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- History of Charles City
History of Charles City
Settlement of Charles City
Located on the site of a Winnebago Indian village, Charles City was originally named “Charlestown” for the son of the first-known white settler to the area, Joseph Kelly. Upon his 1851 arrival to the area, Kelly envisioned the site, with its ample supply of water from the Cedar River and adjacent timberlands, as an ideal location for a town. By 1852, 25 other settler families had joined Kelly in that vision and a community was born. The town name changed, first to “St. Charles” and eventually to “Charles City,” to avoid duplication of other Iowa town names.
Charles City became the county seat after Floyd County was established in 1851 and officially organized in 1854. Floyd County itself was most likely named for Sergeant Charles Floyd of the Lewis and Clark Expedition.
Tornado in 1968
Many people around the region remember Charles City as the site of a devastating tornado that ripped through town on May 15, 1968, leaving 13 dead, hundreds injured, and massive destruction in its wake. One of the largest twisters ever recorded in the state, the storm destroyed much of the downtown - 256 businesses and 1,250 homes. Damage estimates of more than $20 million only told part of the story; the cost in human suffering was much greater than that. However, with an outpouring of support from the region, a determined community rebuilt, and has not only survived, but thrived.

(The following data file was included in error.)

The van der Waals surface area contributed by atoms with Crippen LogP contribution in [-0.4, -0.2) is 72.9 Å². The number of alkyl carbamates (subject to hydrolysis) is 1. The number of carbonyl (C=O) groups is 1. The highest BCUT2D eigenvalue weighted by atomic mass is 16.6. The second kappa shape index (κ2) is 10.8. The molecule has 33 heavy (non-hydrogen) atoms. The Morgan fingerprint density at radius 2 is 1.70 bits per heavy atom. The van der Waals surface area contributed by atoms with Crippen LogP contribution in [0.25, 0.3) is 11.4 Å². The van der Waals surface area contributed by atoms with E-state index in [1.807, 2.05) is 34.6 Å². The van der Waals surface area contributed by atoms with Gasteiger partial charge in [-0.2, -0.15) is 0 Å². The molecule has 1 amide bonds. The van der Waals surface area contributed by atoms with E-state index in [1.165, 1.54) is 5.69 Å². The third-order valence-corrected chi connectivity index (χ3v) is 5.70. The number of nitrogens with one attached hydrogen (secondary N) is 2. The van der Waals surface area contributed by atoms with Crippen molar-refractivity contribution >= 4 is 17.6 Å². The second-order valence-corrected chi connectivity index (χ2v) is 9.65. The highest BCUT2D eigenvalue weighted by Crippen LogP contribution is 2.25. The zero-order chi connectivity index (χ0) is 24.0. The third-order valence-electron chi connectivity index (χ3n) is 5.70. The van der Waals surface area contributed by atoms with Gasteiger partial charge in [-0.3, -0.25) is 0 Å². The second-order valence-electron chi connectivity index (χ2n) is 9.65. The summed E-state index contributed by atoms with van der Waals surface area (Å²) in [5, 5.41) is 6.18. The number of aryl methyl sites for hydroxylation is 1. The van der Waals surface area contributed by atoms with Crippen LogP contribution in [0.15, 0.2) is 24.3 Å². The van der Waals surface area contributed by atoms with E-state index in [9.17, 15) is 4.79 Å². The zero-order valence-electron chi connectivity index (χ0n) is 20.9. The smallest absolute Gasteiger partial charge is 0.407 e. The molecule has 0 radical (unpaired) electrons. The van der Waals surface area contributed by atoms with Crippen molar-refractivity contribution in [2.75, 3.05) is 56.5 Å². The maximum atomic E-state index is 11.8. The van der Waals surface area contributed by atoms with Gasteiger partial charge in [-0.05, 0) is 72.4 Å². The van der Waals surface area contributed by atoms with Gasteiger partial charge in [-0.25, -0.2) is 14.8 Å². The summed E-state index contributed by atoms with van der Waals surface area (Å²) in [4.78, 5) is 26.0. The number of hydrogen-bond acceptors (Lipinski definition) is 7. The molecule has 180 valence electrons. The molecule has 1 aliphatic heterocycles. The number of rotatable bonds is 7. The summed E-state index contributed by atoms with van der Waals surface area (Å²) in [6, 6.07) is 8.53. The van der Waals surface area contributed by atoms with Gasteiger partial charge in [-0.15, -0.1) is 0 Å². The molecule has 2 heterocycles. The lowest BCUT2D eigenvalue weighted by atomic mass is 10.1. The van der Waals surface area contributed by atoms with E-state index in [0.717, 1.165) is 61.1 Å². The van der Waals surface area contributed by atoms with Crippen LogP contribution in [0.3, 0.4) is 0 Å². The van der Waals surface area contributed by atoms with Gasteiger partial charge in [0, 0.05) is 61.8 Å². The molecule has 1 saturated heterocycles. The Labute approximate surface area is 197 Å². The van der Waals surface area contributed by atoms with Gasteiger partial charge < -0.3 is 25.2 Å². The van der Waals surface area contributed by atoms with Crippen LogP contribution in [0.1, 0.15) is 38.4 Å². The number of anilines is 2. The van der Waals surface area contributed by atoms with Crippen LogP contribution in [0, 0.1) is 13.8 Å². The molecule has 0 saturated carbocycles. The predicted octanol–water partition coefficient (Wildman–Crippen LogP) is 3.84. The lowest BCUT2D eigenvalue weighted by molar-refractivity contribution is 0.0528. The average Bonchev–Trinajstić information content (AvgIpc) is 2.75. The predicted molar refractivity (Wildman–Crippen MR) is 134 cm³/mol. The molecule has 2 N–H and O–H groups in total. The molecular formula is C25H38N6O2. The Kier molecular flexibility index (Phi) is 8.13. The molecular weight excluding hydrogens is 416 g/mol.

Charles City is perhaps best known for the role it played in the history of the American tractor. Going back to 1900-1901, the term “tractor” was first coined here upon the unveiling of the Hart-Parr gasoline-powered traction engine - the first production-model tractor in the U.S. The growing business eventually became the Oliver Farm Equipment Company and finally the White Farm-New Idea Equipment Co. At its peak in the mid-1970s, the sprawling plant complex encompassed 23 acres and employed nearly 3,000 workers. The 1980s farm crisis and other economic pressures led to the closing of the plant in 1993. Today, the vacant site stands ready for re-use. The Floyd County Historical Museum preserves the plant’s history and memories in an extensive collection of documents and artifacts.
Carrie Lane Chapman Catt
National women’s rights leader Carrie Lane Chapman Catt spent her girlhood years on a farm south of Charles City. Catt is well known for her efforts in helping to pass the 19th Amendment, granting women the right to vote. Her home and an interpretive center are open to the public.
Charles City’s historic Suspension Bridge was built 1906 and provided pedestrian access across the Cedar River for over a century. It spanned over 270 feet and was built to allow the townsfolk access to the Chautauqua events in Lion’s Field Park. This bridge was listed on the National Historic Register of Historic Places. A beloved icon and landmark of the community, the bridge was lost during record floods in June of 2008. A new cable-stay pedestrian bridge was constructed at the same location in 2010.